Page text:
Scientists Create Most Expensive Material on Earth, Costs $4.2 Billion per Ounce

£100m per gram. $4.2 billion per ounce. That’s how much the most expensive material on Earth costs.

Created by Designer Carbon Materials in an Oxford University lab, “endohedral fullerenes” forms a cage of carbon atoms containing nitrogen atoms. The team says that the material can be used to create small, portable atomic clocks, the most accurate time-keeping systems in the world. “At the moment, atomic clocks are room-sized,” said Lucius Cary, director of the Oxford Technology SEIS fund, in a release. “This endohedral fullerene would make it work on a chip that could go into your mobile phone.”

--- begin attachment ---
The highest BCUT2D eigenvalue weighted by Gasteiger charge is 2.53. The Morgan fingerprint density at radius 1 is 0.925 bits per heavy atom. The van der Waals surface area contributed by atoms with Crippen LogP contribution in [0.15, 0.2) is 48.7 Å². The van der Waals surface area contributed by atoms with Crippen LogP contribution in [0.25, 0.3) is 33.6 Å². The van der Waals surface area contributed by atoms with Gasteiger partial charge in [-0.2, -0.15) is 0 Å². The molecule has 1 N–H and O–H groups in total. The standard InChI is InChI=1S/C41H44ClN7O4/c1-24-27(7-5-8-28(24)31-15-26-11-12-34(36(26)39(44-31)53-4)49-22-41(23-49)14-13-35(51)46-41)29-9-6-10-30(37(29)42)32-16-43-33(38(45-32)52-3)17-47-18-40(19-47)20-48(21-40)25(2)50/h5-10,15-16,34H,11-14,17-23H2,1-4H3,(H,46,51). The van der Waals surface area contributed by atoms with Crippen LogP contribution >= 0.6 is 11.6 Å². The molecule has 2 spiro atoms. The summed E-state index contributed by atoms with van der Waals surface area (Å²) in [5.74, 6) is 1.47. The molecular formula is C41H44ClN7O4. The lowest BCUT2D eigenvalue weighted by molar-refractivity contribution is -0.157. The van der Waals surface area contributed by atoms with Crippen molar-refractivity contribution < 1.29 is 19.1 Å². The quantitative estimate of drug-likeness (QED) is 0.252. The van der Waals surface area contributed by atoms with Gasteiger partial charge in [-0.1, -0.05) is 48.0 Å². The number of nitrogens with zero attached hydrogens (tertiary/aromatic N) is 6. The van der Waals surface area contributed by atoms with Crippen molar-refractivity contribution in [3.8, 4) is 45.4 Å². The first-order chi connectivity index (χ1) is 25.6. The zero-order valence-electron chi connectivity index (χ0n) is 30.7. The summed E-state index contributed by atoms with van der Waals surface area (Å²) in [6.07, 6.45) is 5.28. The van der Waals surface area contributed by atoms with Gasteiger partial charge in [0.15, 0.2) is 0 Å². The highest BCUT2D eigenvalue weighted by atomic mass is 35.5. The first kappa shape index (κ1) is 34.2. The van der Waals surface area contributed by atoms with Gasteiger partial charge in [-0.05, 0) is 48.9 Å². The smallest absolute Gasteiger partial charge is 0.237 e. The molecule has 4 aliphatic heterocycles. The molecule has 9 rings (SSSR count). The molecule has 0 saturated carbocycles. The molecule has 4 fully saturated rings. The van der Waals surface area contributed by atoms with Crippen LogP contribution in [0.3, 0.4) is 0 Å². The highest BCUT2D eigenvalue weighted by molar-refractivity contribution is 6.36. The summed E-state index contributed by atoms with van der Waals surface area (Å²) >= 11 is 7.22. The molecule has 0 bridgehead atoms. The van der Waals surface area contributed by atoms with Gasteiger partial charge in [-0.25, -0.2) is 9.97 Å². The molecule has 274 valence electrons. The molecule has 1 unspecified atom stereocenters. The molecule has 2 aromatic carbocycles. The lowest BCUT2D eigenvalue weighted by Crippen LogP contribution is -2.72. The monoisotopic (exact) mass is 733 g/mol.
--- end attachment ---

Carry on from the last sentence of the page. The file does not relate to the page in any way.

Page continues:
It could also make the GPS navigation on driverless cars accurate to within 1mm, whereas current GPS technology is accurate only up to a few yards. Cary continues, “The most obvious is in controlling autonomous vehicles. If two cars are coming towards each other on a country lane, knowing where they are to within 2m is not enough but to 1mm it is enough.”

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